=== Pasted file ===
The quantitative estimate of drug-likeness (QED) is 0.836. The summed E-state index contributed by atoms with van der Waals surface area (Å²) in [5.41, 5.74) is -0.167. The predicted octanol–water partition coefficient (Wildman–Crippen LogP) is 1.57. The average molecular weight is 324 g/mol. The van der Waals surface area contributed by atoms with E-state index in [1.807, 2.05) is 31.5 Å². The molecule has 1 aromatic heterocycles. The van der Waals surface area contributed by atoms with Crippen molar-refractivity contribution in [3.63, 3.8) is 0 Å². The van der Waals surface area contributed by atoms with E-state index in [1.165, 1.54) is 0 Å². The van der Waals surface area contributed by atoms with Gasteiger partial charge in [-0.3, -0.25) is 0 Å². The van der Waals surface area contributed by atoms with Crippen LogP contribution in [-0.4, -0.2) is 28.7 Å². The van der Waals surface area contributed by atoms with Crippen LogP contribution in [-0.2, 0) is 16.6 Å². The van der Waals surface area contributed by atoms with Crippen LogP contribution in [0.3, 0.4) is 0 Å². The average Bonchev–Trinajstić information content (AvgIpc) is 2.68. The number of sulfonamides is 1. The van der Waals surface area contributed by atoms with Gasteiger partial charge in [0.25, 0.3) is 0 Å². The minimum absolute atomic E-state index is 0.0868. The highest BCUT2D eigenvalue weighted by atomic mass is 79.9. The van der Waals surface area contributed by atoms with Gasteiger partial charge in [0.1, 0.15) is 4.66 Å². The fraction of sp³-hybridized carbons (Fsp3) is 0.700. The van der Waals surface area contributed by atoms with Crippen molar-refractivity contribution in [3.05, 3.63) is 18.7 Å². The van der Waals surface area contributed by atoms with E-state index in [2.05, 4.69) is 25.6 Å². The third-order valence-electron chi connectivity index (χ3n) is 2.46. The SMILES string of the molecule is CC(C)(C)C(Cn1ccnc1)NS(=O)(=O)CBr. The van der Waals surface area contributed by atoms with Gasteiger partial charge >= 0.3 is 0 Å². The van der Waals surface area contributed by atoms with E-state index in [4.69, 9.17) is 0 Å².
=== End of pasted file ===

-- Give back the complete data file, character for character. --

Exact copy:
The quantitative estimate of drug-likeness (QED) is 0.836. The summed E-state index contributed by atoms with van der Waals surface area (Å²) in [5.41, 5.74) is -0.167. The predicted octanol–water partition coefficient (Wildman–Crippen LogP) is 1.57. The average molecular weight is 324 g/mol. The van der Waals surface area contributed by atoms with E-state index in [1.807, 2.05) is 31.5 Å². The molecule has 1 aromatic heterocycles. The van der Waals surface area contributed by atoms with Crippen molar-refractivity contribution in [3.63, 3.8) is 0 Å². The van der Waals surface area contributed by atoms with E-state index in [1.165, 1.54) is 0 Å². The van der Waals surface area contributed by atoms with Gasteiger partial charge in [-0.3, -0.25) is 0 Å². The van der Waals surface area contributed by atoms with Crippen LogP contribution in [-0.4, -0.2) is 28.7 Å². The van der Waals surface area contributed by atoms with Crippen LogP contribution in [-0.2, 0) is 16.6 Å². The van der Waals surface area contributed by atoms with Crippen LogP contribution in [0.3, 0.4) is 0 Å². The average Bonchev–Trinajstić information content (AvgIpc) is 2.68. The number of sulfonamides is 1. The van der Waals surface area contributed by atoms with Gasteiger partial charge in [0.25, 0.3) is 0 Å². The minimum absolute atomic E-state index is 0.0868. The highest BCUT2D eigenvalue weighted by atomic mass is 79.9. The van der Waals surface area contributed by atoms with Gasteiger partial charge in [0.1, 0.15) is 4.66 Å². The fraction of sp³-hybridized carbons (Fsp3) is 0.700. The van der Waals surface area contributed by atoms with Crippen molar-refractivity contribution in [3.05, 3.63) is 18.7 Å². The van der Waals surface area contributed by atoms with E-state index in [2.05, 4.69) is 25.6 Å². The third-order valence-electron chi connectivity index (χ3n) is 2.46. The SMILES string of the molecule is CC(C)(C)C(Cn1ccnc1)NS(=O)(=O)CBr. The van der Waals surface area contributed by atoms with Gasteiger partial charge >= 0.3 is 0 Å². The van der Waals surface area contributed by atoms with E-state index in [4.69, 9.17) is 0 Å².